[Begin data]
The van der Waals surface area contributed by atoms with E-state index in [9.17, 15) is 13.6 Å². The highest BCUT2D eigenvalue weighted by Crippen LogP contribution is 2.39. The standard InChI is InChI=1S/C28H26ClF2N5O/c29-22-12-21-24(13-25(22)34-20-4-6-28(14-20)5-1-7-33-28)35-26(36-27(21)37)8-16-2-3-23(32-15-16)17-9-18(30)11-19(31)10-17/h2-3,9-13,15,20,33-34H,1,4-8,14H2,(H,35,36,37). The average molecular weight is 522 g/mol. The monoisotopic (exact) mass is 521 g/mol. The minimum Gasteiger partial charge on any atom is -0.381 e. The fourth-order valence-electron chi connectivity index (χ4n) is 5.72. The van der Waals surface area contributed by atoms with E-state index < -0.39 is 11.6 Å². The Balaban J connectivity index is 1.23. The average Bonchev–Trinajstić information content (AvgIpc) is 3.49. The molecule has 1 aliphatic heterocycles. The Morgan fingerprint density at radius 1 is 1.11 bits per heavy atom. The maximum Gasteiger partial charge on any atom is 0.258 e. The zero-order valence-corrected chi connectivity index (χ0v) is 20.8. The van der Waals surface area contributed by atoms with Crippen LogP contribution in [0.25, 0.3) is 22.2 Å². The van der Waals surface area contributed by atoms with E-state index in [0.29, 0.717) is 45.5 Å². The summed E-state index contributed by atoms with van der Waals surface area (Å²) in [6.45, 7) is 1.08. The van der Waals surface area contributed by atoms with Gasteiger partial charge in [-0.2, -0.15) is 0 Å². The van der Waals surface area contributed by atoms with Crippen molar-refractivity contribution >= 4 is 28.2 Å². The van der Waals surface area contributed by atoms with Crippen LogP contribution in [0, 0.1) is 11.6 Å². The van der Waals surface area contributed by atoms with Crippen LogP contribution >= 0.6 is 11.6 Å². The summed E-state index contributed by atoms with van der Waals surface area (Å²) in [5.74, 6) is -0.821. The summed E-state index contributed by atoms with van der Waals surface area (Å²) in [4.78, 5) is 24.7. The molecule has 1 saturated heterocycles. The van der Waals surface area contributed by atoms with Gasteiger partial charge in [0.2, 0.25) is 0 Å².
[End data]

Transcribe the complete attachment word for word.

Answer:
The van der Waals surface area contributed by atoms with E-state index in [9.17, 15) is 13.6 Å². The highest BCUT2D eigenvalue weighted by Crippen LogP contribution is 2.39. The standard InChI is InChI=1S/C28H26ClF2N5O/c29-22-12-21-24(13-25(22)34-20-4-6-28(14-20)5-1-7-33-28)35-26(36-27(21)37)8-16-2-3-23(32-15-16)17-9-18(30)11-19(31)10-17/h2-3,9-13,15,20,33-34H,1,4-8,14H2,(H,35,36,37). The average molecular weight is 522 g/mol. The monoisotopic (exact) mass is 521 g/mol. The minimum Gasteiger partial charge on any atom is -0.381 e. The fourth-order valence-electron chi connectivity index (χ4n) is 5.72. The van der Waals surface area contributed by atoms with E-state index < -0.39 is 11.6 Å². The Balaban J connectivity index is 1.23. The average Bonchev–Trinajstić information content (AvgIpc) is 3.49. The molecule has 1 aliphatic heterocycles. The Morgan fingerprint density at radius 1 is 1.11 bits per heavy atom. The maximum Gasteiger partial charge on any atom is 0.258 e. The zero-order valence-corrected chi connectivity index (χ0v) is 20.8. The van der Waals surface area contributed by atoms with Crippen LogP contribution in [0.25, 0.3) is 22.2 Å². The van der Waals surface area contributed by atoms with E-state index in [0.29, 0.717) is 45.5 Å². The summed E-state index contributed by atoms with van der Waals surface area (Å²) in [6.45, 7) is 1.08. The van der Waals surface area contributed by atoms with Gasteiger partial charge in [-0.2, -0.15) is 0 Å². The van der Waals surface area contributed by atoms with Crippen molar-refractivity contribution >= 4 is 28.2 Å². The van der Waals surface area contributed by atoms with Crippen LogP contribution in [0, 0.1) is 11.6 Å². The van der Waals surface area contributed by atoms with Crippen LogP contribution >= 0.6 is 11.6 Å². The summed E-state index contributed by atoms with van der Waals surface area (Å²) in [5.74, 6) is -0.821. The summed E-state index contributed by atoms with van der Waals surface area (Å²) in [4.78, 5) is 24.7. The molecule has 1 saturated heterocycles. The van der Waals surface area contributed by atoms with Gasteiger partial charge in [0.2, 0.25) is 0 Å².